WARNING: THIS BLOG CONTAINS BODYCOUNT. HIGH RISK OF SPOILERS. ENTER IF YOU DARE.

Friday, July 19, 2013

The Ole' Bloody Catholic Way: Alice, Sweet Alice (1976)

Alice, Sweet Alice (1976) (AKA "Communion", "Holy Terror")
rating: ****1/2
starring: Linda Miller, Mildred Clinton, Paula E. Sheppard

Ah yes, the one slasher film that makes me feel great as a lip-servicing Catholic! Alice, Sweet Alice was one of my first sought-for slasher title during my early years of rediscovering the sub-genre (as in my College years) and quite a memorable experience to me since I was able to watch it during my "Crisis of Faith" phase. My religious life was at a rocky path around those times but in the end, I came with an epiphany, something of which I came to live with thanks to this film: Philosophically and Spiritually, I believe in God, but I no longer (fully) believe in religion, as people behind it would more likely to mess it up, thus starting my happy and clear life as a Religious Skeptic~

But enough personal Theological chit-chat, let's get some down and taboo dirty with this well-loved, cult classic proto-goodness!

Set in 1961, a Catholic community is celebrating their youngins' first Holy Communion, a sacrament signifying a child's first step as a true Catholic. Karen (a very young Brooke Shields!) is one of its celebrants, with most of her family, neighbors and friends showering her with celebratory gifts and the best of luck, much to the jealousy of her older sister, Alice, who tantrums and pranks everyone just for attention but only to end up alienating herself further as no more than a big nuisance.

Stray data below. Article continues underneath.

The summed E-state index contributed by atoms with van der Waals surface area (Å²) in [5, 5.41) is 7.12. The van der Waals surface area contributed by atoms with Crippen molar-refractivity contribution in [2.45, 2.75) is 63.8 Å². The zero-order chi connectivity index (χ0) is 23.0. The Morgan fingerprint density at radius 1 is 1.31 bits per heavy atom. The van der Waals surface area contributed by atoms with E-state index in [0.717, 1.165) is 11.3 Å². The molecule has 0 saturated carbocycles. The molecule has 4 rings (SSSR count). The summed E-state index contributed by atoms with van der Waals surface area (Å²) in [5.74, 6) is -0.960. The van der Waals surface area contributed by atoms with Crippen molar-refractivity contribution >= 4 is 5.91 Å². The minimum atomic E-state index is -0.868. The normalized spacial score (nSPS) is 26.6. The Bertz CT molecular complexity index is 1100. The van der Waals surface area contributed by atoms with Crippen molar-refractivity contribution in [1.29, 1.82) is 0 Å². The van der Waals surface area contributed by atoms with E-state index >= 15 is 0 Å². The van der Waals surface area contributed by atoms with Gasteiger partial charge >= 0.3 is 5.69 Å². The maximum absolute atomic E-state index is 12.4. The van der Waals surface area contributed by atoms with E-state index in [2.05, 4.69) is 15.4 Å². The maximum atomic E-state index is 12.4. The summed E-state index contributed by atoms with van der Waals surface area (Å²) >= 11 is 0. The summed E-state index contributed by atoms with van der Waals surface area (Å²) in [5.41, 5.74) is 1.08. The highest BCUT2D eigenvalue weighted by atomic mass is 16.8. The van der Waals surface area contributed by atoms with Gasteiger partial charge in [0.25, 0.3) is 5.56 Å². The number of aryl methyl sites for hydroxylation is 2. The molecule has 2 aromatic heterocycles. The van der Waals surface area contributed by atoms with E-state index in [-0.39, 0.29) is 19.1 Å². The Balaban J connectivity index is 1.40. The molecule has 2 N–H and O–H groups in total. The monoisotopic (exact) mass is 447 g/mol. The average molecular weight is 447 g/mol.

When the big day comes, just moments before young Karen receives her first communion, a figure in a yellow raincoat and plastic mask lures and strangles the girl in cold blood before setting her body on fire. Taking her place is Alice, stepping into the altar and shocking her family, but before anything can be done, Karen's burnt body was found and chaos ensues inside the house of God.

All fingers point to Alice as the culprit, but her parents begged to differ and demand further investigations. Meanwhile, Alice desperately tries to prove her innocence as her sister's death begins to haunt her in overwhelming guilt. Things go for worse when the figure in the yellow attacks once again, with witnesses recognizing the killer's get-up as that of Alice's during one of her pranks, marking her further as a likely suspect for these crimes.

Of course, as far as the plot is concerned, Alice, Sweet Alice is still ridden with enough red herrings and twists to keep a viewer guessing. (Hence why some people sees this film as a perfect example of an American take on the Italian Gialli) We could suspect Alice as the killer since everything the killer was wearing was seen under her possession before the murders began, but again, this seems too obvious and there other characters missing during the ceremony through and through. This movie made it sure that the likely suspects can still be anyone, giving us enough guesses to keep us glued and enough shock factor to keep us horrified and wanting more.